The name Innerwick (of Anglo-saxon origin meaning inland farm or dwelling place) was presumably coined around the 7th – 9th centuries but discoveries along the coast indicate a continuous human presence in this area since shortly after the retreat of the icesheets that shaped the present day landscape. By the 12th century much of the parish had been acquired by a branch of the Stewarts, about the same time as which a church is first recorded. The Hamiltons succeeded to Innerwick Castle, with a branch of the Homes established at Thornton Castle; both were slighted during the Rough Wooing in the 16th century.
The parish of Innerwick extends from the coast (where there are minor settlements at Thorntonloch and Skateraw) to the Lammermuirs. The village of Innerwick is situated where the land begins to rise, affording prospects over the Lothian plain and coast. The parish is about ten miles in length and two to three in depth, extending to about 8800 acres. On the southeast it is bounded by Oldhamstocks, on the south by part of Berwickshire, on the southwest by Spott and the northeast by Dunbar; its coast faces northeast.
The fields on the coastal plain of Innerwick parish are counted amongst the best arable land in East Lothian. They were formerly extensively used to cultivate root crops, in particular carrots; potatoes, wheat and barley were also grown. A station on the main east coast line ensured that produce could be shipped rapidly. As the land rises more was and is devoted to pastoral use: dairy, beef and sheep. The highest parts were once the domain of the shepherd but are now extensively managed for shooting, forestry plantations and wind-farms. The population peaked at just under 1000 in 1831 and reached a low point of 347 in 1991; increase since is accounted for by residents at Thurston.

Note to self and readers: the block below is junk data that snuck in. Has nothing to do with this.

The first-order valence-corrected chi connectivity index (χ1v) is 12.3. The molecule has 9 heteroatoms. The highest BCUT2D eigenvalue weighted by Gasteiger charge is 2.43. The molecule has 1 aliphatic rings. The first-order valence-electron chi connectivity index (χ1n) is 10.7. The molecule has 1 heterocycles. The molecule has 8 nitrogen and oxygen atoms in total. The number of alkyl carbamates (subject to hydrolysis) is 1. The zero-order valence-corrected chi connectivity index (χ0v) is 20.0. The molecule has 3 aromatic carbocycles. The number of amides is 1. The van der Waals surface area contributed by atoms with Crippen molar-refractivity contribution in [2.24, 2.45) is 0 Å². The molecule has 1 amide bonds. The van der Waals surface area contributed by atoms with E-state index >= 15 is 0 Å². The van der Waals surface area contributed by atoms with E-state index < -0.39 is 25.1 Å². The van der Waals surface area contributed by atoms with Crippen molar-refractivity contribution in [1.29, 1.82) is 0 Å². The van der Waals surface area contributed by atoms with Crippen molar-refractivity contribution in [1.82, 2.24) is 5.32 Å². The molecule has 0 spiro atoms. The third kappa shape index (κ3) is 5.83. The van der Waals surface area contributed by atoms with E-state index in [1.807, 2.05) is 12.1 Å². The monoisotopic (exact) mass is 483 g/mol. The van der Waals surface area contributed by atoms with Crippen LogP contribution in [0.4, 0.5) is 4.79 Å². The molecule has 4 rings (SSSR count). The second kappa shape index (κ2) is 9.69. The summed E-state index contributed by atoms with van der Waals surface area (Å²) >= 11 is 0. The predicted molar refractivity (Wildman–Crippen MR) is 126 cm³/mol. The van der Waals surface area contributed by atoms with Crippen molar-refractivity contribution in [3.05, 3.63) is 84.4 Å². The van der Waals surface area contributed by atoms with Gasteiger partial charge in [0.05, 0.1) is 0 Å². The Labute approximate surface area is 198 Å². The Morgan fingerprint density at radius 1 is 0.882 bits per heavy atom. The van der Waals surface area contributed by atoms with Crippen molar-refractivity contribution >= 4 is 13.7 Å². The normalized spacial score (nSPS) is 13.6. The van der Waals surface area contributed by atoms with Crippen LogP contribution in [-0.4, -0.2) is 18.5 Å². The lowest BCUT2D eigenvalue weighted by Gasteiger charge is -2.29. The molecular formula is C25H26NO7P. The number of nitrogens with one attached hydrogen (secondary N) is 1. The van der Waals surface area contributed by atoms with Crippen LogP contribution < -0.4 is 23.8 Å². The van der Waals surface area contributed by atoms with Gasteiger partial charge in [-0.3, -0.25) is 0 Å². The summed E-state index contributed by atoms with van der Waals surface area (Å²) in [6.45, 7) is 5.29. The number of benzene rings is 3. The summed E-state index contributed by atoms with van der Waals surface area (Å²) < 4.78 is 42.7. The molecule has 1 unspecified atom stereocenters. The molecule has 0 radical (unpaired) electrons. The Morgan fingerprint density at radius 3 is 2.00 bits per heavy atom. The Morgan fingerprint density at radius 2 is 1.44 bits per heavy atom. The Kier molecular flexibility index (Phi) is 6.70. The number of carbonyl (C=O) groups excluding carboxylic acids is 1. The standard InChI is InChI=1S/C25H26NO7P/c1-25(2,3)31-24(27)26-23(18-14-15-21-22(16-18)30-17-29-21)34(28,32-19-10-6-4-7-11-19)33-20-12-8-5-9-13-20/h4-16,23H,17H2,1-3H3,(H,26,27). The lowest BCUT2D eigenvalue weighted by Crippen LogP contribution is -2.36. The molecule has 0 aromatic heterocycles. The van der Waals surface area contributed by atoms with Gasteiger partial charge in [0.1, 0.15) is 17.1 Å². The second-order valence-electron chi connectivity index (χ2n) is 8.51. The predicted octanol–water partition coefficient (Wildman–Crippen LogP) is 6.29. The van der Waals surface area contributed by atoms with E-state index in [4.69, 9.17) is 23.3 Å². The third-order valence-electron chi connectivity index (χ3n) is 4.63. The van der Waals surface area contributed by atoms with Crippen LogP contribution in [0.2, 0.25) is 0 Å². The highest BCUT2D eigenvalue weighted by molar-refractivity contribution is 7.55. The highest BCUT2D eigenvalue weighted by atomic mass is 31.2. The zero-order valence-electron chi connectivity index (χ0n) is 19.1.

In the 19th century, the inhabitants of the parish looked to their community for support and entertainment. The period saw a flourishing of specialist societies – many people served as committee members or were otherwise involved. This list has been compiled from almanacs, guides and the pages of the Haddingtonshire Courier – more detail might be found by consulting our records.
|Itinerating Library (Brown’s) (two units)||Library|
|Friendly Society (formerly Funeral Society)||Friendly or mutual|
|Association for Churchyard Protection||Burial|
Within the parish, the three settlements of Innerwick village, Skateraw and Thorntonloch maintain their character, augmented by seasonal caravaners at Thorntonloch and the extensive Thurston Manor Leisure Park established in the 1990s on the policies of the old Thurston estate. Innerwick retains its school, the Victorian facility being retained as an outdoor education centre, and church (united with Oldhamstocks and Cockburnspath). However, none of the four or five shops recorded in the 1880s has survived. Similarly both the Post Office and railway station have closed. On the coast, Torness Nuclear Power Station dominates the view. Construction began in 1980 (not without controversy) and the station was commissioned in 1988. Just across the northwestern boundary of the parish the former quarry of Oxwellmains Cement Works has been reutilised as a land fill site with a proposed incinerator, which also causes local concern.
East Lothian Fourth Statistical Account 1945-2000: The parishes of Dunbar, Innerwick, Oldhamstocks, Spott, Stenton. vol 6
Alexander Somerville, Autobiography of a working man, London 1951